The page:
The Fluid Expansion as Supportive Therapy (FEAST study) was an extremely well conducted study that gave unexpected results. The investigators had reported that febrile children with impaired perfusion treated in low-income countries without access to intensive care are more likely to die if they receive bolus resuscitation with albumin or saline compared with no bolus resuscitation at all. In a secondary analysis of the trial, published in BMC Medicine, the authors found that increased mortality was evident in patients who presented with clinical features of severe shock in isolation or in conjunction with features of respiratory or neurological failure. The cause of excess deaths was primarily refractory shock and not fluid overload. These features are consistent with a potential cardiotoxic or ischemia-reperfusion injury following resuscitation with boluses of intravenous fluid. Although these effects may have been amplified by the absence of invasive monitoring, mechanical ventilation or vasopressors, the results provide compelling insights into the effects of intravenous fluid resuscitation and potential adverse effects that extend beyond the initial resuscitation period. These data add to the increasing body of literature about the safety and efficacy of intravenous resuscitation fluids, which may be applicable to management of other populations of critically ill patients.
Keywords:albumin; cardiogenic shock; FEAST trial; fluid resuscitation; malaria; pediatrics; reperfusion injury; saline; sepsis; shock
The results of the Fluid Expansion as Supportive Therapy (FEAST) trial  challenge many established principles about using intravenous fluids for resuscitation. Conducted in a pediatric population with compensated shock under conditions of extreme deprivation, the study found that bolus fluid resuscitation with albumin or saline was associated with a statistically significant increase in mortality at four and 48 hours compared with no boluses of fluid.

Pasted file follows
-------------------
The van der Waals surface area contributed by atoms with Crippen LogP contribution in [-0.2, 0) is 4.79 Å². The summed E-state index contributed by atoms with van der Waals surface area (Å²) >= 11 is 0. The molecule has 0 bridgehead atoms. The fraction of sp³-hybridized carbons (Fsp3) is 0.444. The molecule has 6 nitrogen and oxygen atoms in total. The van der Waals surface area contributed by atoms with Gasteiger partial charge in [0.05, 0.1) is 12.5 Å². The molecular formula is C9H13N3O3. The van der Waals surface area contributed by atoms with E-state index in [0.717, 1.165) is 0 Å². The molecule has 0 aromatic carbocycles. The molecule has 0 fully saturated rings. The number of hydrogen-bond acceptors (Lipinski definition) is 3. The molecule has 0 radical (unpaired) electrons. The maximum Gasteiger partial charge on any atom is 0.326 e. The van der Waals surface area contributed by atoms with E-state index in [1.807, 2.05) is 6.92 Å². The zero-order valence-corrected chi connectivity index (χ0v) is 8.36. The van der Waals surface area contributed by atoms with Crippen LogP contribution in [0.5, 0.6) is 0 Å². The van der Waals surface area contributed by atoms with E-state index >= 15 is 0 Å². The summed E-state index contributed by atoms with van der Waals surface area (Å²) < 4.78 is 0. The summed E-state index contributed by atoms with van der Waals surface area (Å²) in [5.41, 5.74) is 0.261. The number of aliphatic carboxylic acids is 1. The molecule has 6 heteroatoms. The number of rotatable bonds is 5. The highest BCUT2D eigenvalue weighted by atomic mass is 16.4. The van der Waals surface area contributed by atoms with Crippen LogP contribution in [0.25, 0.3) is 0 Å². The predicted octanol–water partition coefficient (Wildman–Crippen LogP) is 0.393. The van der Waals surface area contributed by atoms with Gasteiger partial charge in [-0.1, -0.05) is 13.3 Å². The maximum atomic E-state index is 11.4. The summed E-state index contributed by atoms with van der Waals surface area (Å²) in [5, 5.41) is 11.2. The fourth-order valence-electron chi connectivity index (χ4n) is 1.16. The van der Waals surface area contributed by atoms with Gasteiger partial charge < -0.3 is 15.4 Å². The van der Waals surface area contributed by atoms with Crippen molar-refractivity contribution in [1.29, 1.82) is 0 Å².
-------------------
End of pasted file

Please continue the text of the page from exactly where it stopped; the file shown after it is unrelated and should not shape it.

These compelling results question well-established recommendations for fluid boluses as a first-line intervention in hemodynamic resuscitation, not only in pediatric patients but also in all critically ill patients.
Debates and commentaries have questioned the generalizability of these results in high-income countries where invasive monitoring, mechanical ventilation and vasopressors are standards of care . Concerns have also been expressed about the high proportion of patients with severe malaria and anemia in the FEAST study and whether the increased mortality was overly influenced by this cohort of patients .
Interpreting these results in disparate populations therefore requires further insights into the potential mechanisms of increased death associated with bolus resuscitation. The results presented in BMC Medicine by Maitland et al. in this secondary analysis of the data in the FEAST trial have been keenly awaited and are of high importance .
Gaining insight into the FEAST trial results: objectives of this study
The FEAST investigators considered that the increased mortality could be primarily due to refractory shock and/or the effects of fluid overload, particularly the development of pulmonary or cerebral edema. They considered that susceptibility to increased mortality would depend on the principal nature of the presenting syndrome (PS), characterized by features of severe shock or acidosis, hypoxic respiratory failure, or neurological causes such as seizures or coma. They defined terminal clinical events (TCE) at the time of death to characterize the principal cause of death according to cardiovascular, pulmonary or neurological criteria. This characterization of the PS and TCE using pragmatic, robust clinical criteria is unique and central to the face validity of this sub-study. The investigators also minimized bias by blinded adjudication of PS and TCE - essential for an unblinded study - and adhered to the principles of internal validity presented in the main paper with minimal loss to follow up, intention-to-treat analyses and no imputation for missing data.